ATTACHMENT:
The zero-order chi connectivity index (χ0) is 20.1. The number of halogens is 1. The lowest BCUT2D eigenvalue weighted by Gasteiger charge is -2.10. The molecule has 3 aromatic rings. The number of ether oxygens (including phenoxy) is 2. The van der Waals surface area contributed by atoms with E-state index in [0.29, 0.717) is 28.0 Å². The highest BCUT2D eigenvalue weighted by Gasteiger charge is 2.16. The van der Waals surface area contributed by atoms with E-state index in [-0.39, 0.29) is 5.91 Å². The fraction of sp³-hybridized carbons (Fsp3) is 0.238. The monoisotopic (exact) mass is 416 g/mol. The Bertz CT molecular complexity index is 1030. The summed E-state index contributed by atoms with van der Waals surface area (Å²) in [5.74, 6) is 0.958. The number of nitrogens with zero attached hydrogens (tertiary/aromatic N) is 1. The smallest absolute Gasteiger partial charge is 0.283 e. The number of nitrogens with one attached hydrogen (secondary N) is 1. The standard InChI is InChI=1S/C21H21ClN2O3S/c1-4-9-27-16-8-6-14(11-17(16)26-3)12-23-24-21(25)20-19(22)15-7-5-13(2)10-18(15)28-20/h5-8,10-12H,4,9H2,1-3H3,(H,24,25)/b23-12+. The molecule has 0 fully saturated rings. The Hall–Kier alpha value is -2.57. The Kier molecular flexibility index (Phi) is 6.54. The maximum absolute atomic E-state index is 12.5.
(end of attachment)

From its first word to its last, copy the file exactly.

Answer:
The zero-order chi connectivity index (χ0) is 20.1. The number of halogens is 1. The lowest BCUT2D eigenvalue weighted by Gasteiger charge is -2.10. The molecule has 3 aromatic rings. The number of ether oxygens (including phenoxy) is 2. The van der Waals surface area contributed by atoms with E-state index in [0.29, 0.717) is 28.0 Å². The highest BCUT2D eigenvalue weighted by Gasteiger charge is 2.16. The van der Waals surface area contributed by atoms with E-state index in [-0.39, 0.29) is 5.91 Å². The fraction of sp³-hybridized carbons (Fsp3) is 0.238. The monoisotopic (exact) mass is 416 g/mol. The Bertz CT molecular complexity index is 1030. The summed E-state index contributed by atoms with van der Waals surface area (Å²) in [5.74, 6) is 0.958. The number of nitrogens with zero attached hydrogens (tertiary/aromatic N) is 1. The smallest absolute Gasteiger partial charge is 0.283 e. The number of nitrogens with one attached hydrogen (secondary N) is 1. The standard InChI is InChI=1S/C21H21ClN2O3S/c1-4-9-27-16-8-6-14(11-17(16)26-3)12-23-24-21(25)20-19(22)15-7-5-13(2)10-18(15)28-20/h5-8,10-12H,4,9H2,1-3H3,(H,24,25)/b23-12+. The molecule has 0 fully saturated rings. The Hall–Kier alpha value is -2.57. The Kier molecular flexibility index (Phi) is 6.54. The maximum absolute atomic E-state index is 12.5.